Promotional broadside for the St. Louis, Kansas City and Northern Railway

Woodward, Tiernan & Hale, Steam Printers, St. Louis, Kansas City AND NORTHERN RAILWAY. FROM ST. LOUIS TO KANSAS CITY LEXINGTON, CHILLICOTHE, St. JOSEPH MACON AND OTTUMWA! St. Louis, ND [but 1872-74].
Lithographic broadside printed in blue and red, sheet size 22”h x 14”w.
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An exuberant two-color promotional broadside for the St. Louis, Kansas City and Northern Railway, promising “The Shortest! The Safest! The Quickest! The Best! Route to All Points West.”

The St. Louis, Kansas City and Northern Railway had its origins in 1851 as the Northern Missouri Railroad, one of several chartered and financed by the State of Missouri. Though intended to run to Ottumwa, Iowa, economic setbacks prior to the Civil War prevented it from reaching even as far as the Missouri border. During the war years, the Railway suffered badly from the economic disruption and guerilla warfare that plagued the state. However, with state support the Northern Missouri briefly rebounded in the postwar era, finally extending a line to Ottumwa as well as opening one to Kansas City. Due perhaps to the costs of expansion, the Northern Missouri succumbed to a crash crunch in 1871, but was purchased by a New York investor and revived in 1872 as the St. Louis, Kansas City and Northern Railway. The outside money must have made a huge difference, as by at least one account the revived Railway became a mainstay of the Missouri economy:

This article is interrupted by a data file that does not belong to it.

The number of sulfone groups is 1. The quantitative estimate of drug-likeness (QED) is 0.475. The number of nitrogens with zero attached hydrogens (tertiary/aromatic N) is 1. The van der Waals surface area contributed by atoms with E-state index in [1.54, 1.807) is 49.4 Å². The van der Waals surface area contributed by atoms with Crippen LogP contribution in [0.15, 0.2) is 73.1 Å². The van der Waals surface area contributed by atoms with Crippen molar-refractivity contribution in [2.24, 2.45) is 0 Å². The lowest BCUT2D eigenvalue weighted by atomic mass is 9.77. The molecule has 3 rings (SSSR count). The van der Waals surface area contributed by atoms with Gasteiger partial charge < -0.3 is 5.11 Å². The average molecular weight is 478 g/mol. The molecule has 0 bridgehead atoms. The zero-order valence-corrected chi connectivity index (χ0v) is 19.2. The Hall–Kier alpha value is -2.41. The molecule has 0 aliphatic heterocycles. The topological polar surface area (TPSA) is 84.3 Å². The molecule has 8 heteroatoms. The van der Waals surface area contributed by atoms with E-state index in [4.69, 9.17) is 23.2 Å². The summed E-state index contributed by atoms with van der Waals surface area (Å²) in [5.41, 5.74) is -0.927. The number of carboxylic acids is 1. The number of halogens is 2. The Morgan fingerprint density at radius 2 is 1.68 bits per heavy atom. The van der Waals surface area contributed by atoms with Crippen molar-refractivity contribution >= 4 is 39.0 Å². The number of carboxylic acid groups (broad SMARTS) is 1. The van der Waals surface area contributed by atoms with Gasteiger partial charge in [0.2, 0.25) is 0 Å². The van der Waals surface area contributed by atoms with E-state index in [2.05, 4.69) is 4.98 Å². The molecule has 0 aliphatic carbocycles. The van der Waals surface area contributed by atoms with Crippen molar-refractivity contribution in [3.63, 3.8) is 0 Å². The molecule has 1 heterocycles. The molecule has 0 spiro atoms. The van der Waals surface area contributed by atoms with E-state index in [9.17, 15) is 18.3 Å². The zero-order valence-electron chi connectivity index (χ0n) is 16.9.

“No railway in the State of Missouri has passed through more vicissitudes than that which under the present title of St. Louis, Kansas City and Northern, is daily entwining itself firmly round the sympathies of St. Louis merchants, and reaching out more widely and systematically to control in the interests of this city not merely the traffic of Northern and Western Missouri, but that of other Western and Northwestern States.” (Reavis, p. 212)

In spite of—or perhaps due to—its success, in 1879 it merged with the Wabash, St. Louis and Pacific Railway and ceased to operate as an independent company.

The broadside appears to be extremely rare, as I find but a single other impression, at the Huntington Library. The Huntington dates its impression to 1872-74 “based on the employment history of W. C. Van Horne,” who is named on the broadside as General Superintendent of the Railway.

References
Not in OCLC. Background on the Railroad from L. U. Reavis, The Railway and River Systems of the City of St. Louis (St. Louis: Woodward, Tiernan & Hale, 1879), pp. 212-214.

Condition

Gently toned, with some scattered light soiling. Some losses to blank margin and printed border reinstated in facsimile.